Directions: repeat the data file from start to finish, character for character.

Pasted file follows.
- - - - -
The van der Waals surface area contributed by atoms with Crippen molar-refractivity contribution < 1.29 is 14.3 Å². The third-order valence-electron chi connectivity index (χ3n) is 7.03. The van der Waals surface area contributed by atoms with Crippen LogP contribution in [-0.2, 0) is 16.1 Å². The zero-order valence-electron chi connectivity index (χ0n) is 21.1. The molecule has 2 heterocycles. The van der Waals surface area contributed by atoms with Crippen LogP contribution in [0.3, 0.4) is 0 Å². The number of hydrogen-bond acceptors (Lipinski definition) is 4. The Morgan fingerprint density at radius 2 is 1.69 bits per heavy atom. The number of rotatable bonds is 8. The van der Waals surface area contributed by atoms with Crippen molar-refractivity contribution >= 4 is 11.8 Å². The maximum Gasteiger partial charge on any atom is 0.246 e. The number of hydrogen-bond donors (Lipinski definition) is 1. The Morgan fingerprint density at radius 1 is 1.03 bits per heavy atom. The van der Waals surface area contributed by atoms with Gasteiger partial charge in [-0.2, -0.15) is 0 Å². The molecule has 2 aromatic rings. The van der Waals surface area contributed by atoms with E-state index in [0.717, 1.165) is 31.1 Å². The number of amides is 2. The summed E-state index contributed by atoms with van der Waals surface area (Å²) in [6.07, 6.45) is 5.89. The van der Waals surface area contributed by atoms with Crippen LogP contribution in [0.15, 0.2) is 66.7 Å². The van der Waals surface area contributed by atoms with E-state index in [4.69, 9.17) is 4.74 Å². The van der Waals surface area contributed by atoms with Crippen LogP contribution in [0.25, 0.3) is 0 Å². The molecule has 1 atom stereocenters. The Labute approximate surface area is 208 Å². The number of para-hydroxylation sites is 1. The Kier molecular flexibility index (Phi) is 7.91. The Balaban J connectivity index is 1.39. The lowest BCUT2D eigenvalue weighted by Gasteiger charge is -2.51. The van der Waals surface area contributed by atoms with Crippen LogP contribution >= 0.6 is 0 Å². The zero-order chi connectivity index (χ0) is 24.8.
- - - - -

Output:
The van der Waals surface area contributed by atoms with Crippen molar-refractivity contribution < 1.29 is 14.3 Å². The third-order valence-electron chi connectivity index (χ3n) is 7.03. The van der Waals surface area contributed by atoms with Crippen LogP contribution in [-0.2, 0) is 16.1 Å². The zero-order valence-electron chi connectivity index (χ0n) is 21.1. The molecule has 2 heterocycles. The van der Waals surface area contributed by atoms with Crippen LogP contribution in [0.3, 0.4) is 0 Å². The number of hydrogen-bond acceptors (Lipinski definition) is 4. The Morgan fingerprint density at radius 2 is 1.69 bits per heavy atom. The number of rotatable bonds is 8. The van der Waals surface area contributed by atoms with Crippen molar-refractivity contribution >= 4 is 11.8 Å². The maximum Gasteiger partial charge on any atom is 0.246 e. The number of hydrogen-bond donors (Lipinski definition) is 1. The Morgan fingerprint density at radius 1 is 1.03 bits per heavy atom. The van der Waals surface area contributed by atoms with Gasteiger partial charge in [-0.2, -0.15) is 0 Å². The molecule has 2 aromatic rings. The van der Waals surface area contributed by atoms with E-state index in [0.717, 1.165) is 31.1 Å². The number of amides is 2. The summed E-state index contributed by atoms with van der Waals surface area (Å²) in [6.07, 6.45) is 5.89. The van der Waals surface area contributed by atoms with Crippen LogP contribution in [0.15, 0.2) is 66.7 Å². The van der Waals surface area contributed by atoms with E-state index in [4.69, 9.17) is 4.74 Å². The van der Waals surface area contributed by atoms with Crippen LogP contribution in [0.25, 0.3) is 0 Å². The molecule has 1 atom stereocenters. The Labute approximate surface area is 208 Å². The number of para-hydroxylation sites is 1. The Kier molecular flexibility index (Phi) is 7.91. The Balaban J connectivity index is 1.39. The lowest BCUT2D eigenvalue weighted by Gasteiger charge is -2.51. The van der Waals surface area contributed by atoms with Crippen LogP contribution >= 0.6 is 0 Å². The zero-order chi connectivity index (χ0) is 24.8.